“What have I done? What have I done? I am a good person, but I did a bad thing.”
These words are the last thoughts of someone else—and tonight I become them. While these words might not be own, I say them aloud. “I am a good person, but I did a bad thing” The words repeat again in my voice, but my mouth is not moving. The words echo across my mind, filling me with a guilt I was unaware I had. They continue to repeat as I step into a dimly lit bathroom bathed in red. And it’s here that I am greeted by the horrific truth of what I did.
The Chalet is a remount of Annie Lesser’s smash-hit A(partment 8), which kicked off the ambitious The ABC Project—a series of twenty-six immersive experiences based on a location and a letter of the alphabet. Guests of The Overlook Film Festival were able escape the expansive halls and grand foyers to experience something a little more intimate. Meet a woman at a small alcove; remove your coat, your belongings, your inhibitions, and clear your mind. Nothing is more important that what you are about to experience.
While to share any details of the experience would spoil the beauty and personal connection felt during this ten-minute journey, I can speak to the larger themes. This show was intimate. Just you and one actress, in a small room permeated with vulnerability. It’s uncomfortable. A vast personal history exists between you and this person; she is there because of you. There’s no easing into this show. You are thrust into its poetically dark narrative and forced to be accountable, present, and open.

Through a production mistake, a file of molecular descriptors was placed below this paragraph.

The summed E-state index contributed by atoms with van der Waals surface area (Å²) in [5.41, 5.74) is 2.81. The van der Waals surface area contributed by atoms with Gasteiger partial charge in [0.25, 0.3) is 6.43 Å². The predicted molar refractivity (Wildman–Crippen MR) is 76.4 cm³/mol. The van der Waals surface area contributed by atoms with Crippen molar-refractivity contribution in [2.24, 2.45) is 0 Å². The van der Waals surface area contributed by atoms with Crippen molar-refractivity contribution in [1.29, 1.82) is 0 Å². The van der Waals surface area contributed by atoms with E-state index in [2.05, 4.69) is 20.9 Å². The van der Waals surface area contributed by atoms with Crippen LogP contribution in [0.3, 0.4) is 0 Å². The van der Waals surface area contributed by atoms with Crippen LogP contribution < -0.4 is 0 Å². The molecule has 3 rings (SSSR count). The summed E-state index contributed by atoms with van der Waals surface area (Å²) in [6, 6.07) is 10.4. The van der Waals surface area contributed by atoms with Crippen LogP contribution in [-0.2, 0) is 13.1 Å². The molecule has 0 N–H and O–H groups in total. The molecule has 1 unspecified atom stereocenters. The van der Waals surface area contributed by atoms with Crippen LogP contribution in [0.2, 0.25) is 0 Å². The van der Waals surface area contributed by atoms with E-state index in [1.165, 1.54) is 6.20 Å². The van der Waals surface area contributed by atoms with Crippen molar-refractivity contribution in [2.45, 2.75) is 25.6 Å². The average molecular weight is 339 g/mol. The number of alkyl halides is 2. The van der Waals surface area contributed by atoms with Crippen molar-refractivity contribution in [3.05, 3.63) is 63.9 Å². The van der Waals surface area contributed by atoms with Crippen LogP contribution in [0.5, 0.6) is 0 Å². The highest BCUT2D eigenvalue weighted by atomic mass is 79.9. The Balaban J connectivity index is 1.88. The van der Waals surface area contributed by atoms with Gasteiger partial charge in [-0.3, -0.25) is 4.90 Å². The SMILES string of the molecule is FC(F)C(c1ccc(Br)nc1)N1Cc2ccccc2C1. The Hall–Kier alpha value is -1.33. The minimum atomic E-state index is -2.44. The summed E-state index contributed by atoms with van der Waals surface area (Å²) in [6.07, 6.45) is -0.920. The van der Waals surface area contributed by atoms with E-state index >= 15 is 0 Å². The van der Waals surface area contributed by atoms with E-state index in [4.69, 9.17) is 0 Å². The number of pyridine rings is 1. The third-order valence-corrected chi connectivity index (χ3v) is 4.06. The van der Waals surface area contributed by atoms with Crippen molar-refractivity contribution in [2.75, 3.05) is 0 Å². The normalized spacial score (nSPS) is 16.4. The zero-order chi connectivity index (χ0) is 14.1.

Ultimately, The Chalet is an exercise in empathy. Open yourself up to the feelings of another person, and then try to understand what the feelings were that led you down this dark path. Once you understand your own emotions and those of the young girl in front of you, you become inextricably intertwined with this experience. Where you end and it begins is blurred. The feelings that are implanted will reside within you for weeks—if not years.
This show speaks volumes of Annie Lesser’s artistry and Keight Leighn’s fearlessness. Leighn gives Lesser’s work a body to inhabit, taking formless brilliance and giving it shape. Thus, this living breathing performance adapts to each patron differently—depending on their actions, responses, feelings. It becomes something special in that each moment is fleeting; disappearing with the water down the bathtub drain.
This is a true work of art that cannot be explained; it has to be experienced. It’s a story of love and the horrors behind it. But it’s more-so a story of you and your willingness to empathize with another person. Open your heart and step into that apartment, or that chalet, and remember: you are a good person, but you did a bad thing.
As The Chalet is a remount of A(partment 8), please check the Fringe Festival Page for more information and for tickets. This is a must see show! For more information on The ABC Project, please check their Facebook.